ATLANTA -- It rarely happens on the basketball court, but off the hardwood, Derrick Favors is getting pushed and pulled repeatedly.
When you're a big guy with instincts, athleticism and enough wingspan to draw comparisons to Josh Smith of the Atlanta Hawks, college basketball coaches circle like birds of prey.
Fellow players want you as a future teammate, so they bombard you with text messages. Everybody, it seems, wants to know your plans.
But Favors, a senior center/power forward at South Atlanta High, rarely seems to be in a hurry to go anywhere and doesn't say much under any circumstances, so he's not obliging.
Fans of Georgia Tech, Georgia, NC State and Memphis who were hoping he'd sign a letter of intent in the early signing period will have to wait until the spring signing period -- just like his current and perhaps future teammates.
"We ask him where he's going to go, but he'll say he don't know," said South Atlanta guard Nick Watkins, who's been playing summer and high school ball with Favors for several years.
Favors is the No. 2-ranked high school prospect in the ESPNU 100 and the No. 1-ranked power forward.
It's no wonder, then, that Mfon Udofia, a point guard from Miller Grove High in metro Atlanta who signed a letter of intent with Georgia Tech, and Trey Thompkins, a freshman at Georgia, are just two examples of other players hitting Favors up on the phone -- frequently -- with recruiting pitches of their own.
Favors is 6-foot-9, 234 pounds and not the player scouts might have seen last season, when he averaged 23.7 points, 17.1 rebounds and 9.2 blocked shots per game.
There's more to him now. "Coach is going to let me come out on the perimeter sometimes when I have a one-on-one situation where I'm quicker than the guy guarding me," he said.
The Hornets, who are ranked No. 1 in Class AAA in Georgia one season after going 27-3, don't begin their season until Nov. 29. But in a Nov. 13 scrimmage against Udofia's No. 1-ranked AAAA team, Favors scored 34 points, grabbed more than 20 rebounds and blocked 11 shots in a 70-61 loss, according to South Atlanta coach Michael Reddick. "The team is very versatile this year, so with the improvement of Derrick and his outside shot and his free-throw shooting," the coach said.
Favors has made official visits to Tech, Georgia and NC State, but he canceled a recent official visit to Memphis, although he said the Tigers remain on his short list. "Other things came up," he said of his decision to skip that visit.
Here's a quick quiz for Favors. Summarize each coach's recruiting pitch:
Georgia Tech's Paul Hewitt: "Why go anywhere else when you have a big-time program right here in your back yard?," Favors said.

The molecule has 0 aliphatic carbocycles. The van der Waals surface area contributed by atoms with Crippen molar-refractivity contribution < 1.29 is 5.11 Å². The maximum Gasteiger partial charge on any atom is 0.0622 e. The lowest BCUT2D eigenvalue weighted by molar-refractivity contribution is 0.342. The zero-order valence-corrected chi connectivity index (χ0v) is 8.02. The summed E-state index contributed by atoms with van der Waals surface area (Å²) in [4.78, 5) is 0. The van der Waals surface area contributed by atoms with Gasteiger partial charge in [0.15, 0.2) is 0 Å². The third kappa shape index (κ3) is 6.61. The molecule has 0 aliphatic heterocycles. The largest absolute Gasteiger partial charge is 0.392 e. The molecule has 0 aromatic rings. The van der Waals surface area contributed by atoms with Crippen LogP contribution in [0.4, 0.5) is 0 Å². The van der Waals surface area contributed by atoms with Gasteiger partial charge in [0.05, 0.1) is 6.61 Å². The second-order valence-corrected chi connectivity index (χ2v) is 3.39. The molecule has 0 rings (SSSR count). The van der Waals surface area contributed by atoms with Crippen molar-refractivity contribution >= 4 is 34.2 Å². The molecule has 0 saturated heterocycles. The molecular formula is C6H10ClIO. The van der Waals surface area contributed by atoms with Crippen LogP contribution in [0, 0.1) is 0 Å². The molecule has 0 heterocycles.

Georgia's Dennis Felton: "He just talks about how he can develop me into a better player."
Memphis coach John Calipari: "I don't talk to him that much."
NC State coach Sidney Lowe: "About developing me. They bring up [former metro Atlanta prep big man] J.J. Hickson and how he developed [in one season with the Wolfpack before moving onto the NBA this past summer]."
Why wait to make a decision?
"I just need to think things through," Favors said. "How I feel when there. Is this the place where I want to spend four years?"
Four years? That's doubtful, said Reddick, who along with Favors' AAU coach, Jammar Stegall, and Favors' mother, D'Andra, form a three-person council of sorts.
"We have talked about just about everything," Reddick said. "With him, it's as long as it takes. Most kids, their dream is to play in the NBA. If he can do it in one year and move on, great. If it takes two years to move on, good. If it takes three, it didn't go as quickly as he wanted it to."
Favors occasionally speaks with pros who made quick jumps to the NBA, including Smith, who went pro out of Oak Hill Academy (Mouth of Wilson, Va.) in 2004 before the rule mandating that players spend one season in college before making that move. Smith, in fact, bought South Atlanta's boys' and girls' teams new uniforms a couple of years ago when theirs went missing during a school renovation.
He also talks with Memphis Grizzlies guard Javaris Crittenton, who spent one season at Tech before going pro in 2007. Before going to Tech, Crittenton attended a private school while living in the South Atlanta district.
Reddick is right about Favors' dream. He's even thought about going pro right out of high school, like Brandon Jennings, the Oak Hill Academy point guard who initially committed to Arizona only to later announce that he would play professionally in Italy after high school.
"A friend asked me if [a foreign team] offered me, like, $3 million, would I go?" Favors said with a big smile. "I'd have to think about $3 million."
The money is likely to come for Favors, but Reddick doesn't think the paychecks will start rolling in as soon as next year.
"That has come up when we were just joking around because of the door that was opened up by Brandon Jennings," Reddick said. "It's something you don't want to put on a kid's mind. That situation right now, college is the only thing he's looking at."
Matt Winkeljohn recently left The Atlanta Journal-Constitution after spending 21 years there. He can be reached at firstname.lastname@example.org.